The next day at 9:00 AM, Holmes explains that he didn't need to wake Watson. They're free until 4:22 PM. Overnight, Holmes considered Kleinfelter's options, the best of which is to get to foreign soil via private air travel. Holmes has been cooking breakfast over the fire, which I believe he learned to do in one of those British Public Schools. Holmes says that Jormungandr is the third child of Loki and Angrboda. It's the giant serpent that swallowed its own tail. Holmes says it's Darragh O'Connor, who sold a piece of software called Ouroboros and made a billion dollars, which he then spent pursuing the cause of Freedom of Information. And his private jet will be landing this afternoon before heading out to Venezuela. Sounds good!
Gregson, Holmes, and Watson are watching the airfield. Holmes decides Kleinfelter is the driver, and the police swoop in. Gregson arrests Kleinfelter. And Kleinfelter says that if he doesn't get on the plane, fourteen innocent people will die. He directs Holmes to his bag, where there's an envelope. It's a dossier about Farouq Hassad. He's a spy in Morocco, and if Kleinfelter gets arrested, their names will go public. He says they won't all get to safety. Gregson checks the phone number, and it is, indeed, answered by the section chief or whatever the boss spy is called. Watson warns Kleinfelter that they'll prove he killed Vanessa Hiskie, and he gets on the plane.
The plane flies away, and Holmes fumes. Watson asks if they could tie Kleinfelter to the murder, would that stop Venezuela from granting him asylum? Because she stole his watch when she warned him. And it might have skin cells on it, which would let them prove he killed Vanessa Hiskie. Bell is willing to go along with it (although Holmes says they'll have to be "creative" about how they got the watch), but what about the fourteen spies? Well, Holmes plans to find all of them before they drop the hammer on Kleinfelter. He's got nine hours to work with. He decides he needs a backgammon board so he can go talk to their client. Oh yeah! Mueller! I remember him now!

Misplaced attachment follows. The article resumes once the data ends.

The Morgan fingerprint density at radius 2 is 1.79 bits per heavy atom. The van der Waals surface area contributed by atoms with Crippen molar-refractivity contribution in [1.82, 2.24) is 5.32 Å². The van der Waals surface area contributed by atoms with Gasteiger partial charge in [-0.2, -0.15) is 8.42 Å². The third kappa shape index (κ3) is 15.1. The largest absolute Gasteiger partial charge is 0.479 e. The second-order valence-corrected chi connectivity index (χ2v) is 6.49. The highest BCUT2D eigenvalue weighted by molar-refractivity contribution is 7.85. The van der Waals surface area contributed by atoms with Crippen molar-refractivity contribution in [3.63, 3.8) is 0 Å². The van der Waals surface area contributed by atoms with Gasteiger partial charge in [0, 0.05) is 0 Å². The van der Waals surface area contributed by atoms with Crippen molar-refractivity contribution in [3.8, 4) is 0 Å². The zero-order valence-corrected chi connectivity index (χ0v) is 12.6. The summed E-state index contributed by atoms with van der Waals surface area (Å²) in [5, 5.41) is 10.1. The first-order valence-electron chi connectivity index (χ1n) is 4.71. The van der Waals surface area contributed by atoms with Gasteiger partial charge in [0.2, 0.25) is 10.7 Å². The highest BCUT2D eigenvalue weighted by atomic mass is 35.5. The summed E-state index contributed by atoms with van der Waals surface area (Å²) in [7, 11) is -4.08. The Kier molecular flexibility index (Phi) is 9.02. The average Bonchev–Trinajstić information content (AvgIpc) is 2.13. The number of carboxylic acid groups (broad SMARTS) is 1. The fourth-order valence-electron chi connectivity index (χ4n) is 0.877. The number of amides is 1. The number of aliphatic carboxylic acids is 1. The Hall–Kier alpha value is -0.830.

Redding Enterprises. "Mueller" walks into his office and is greeted by Holmes, who calls him Elliot Honeycutt. Honeycutt is understandably a bit thrown by this, even though Holmes really did bring a backgammon board. Holmes briefs him on Kleinfelter's current whereabouts and the murder he's tied to and the fourteen clandestine operatives. Honeycutt didn't tell his bosses that Kleinfelter had those names. Holmes suggests that he release those names to the government, who can then protect them before arresting Kleinfelter. That'll be suicide for Redding, which means the board would never agree. But Holmes doesn't see that the board needs to get involved. He's confident that Honeycutt knows what it means to serve, and he won't leave those fourteen men and women to their fates. When he leaves, he's going to have Kleinfelter arrested. Honeycutt thinks he's bluffing, but he doesn't seem to be: "I've told you what needs to happen. Those souls won't be on my conscience. Your turn, Mr. Honeycutt."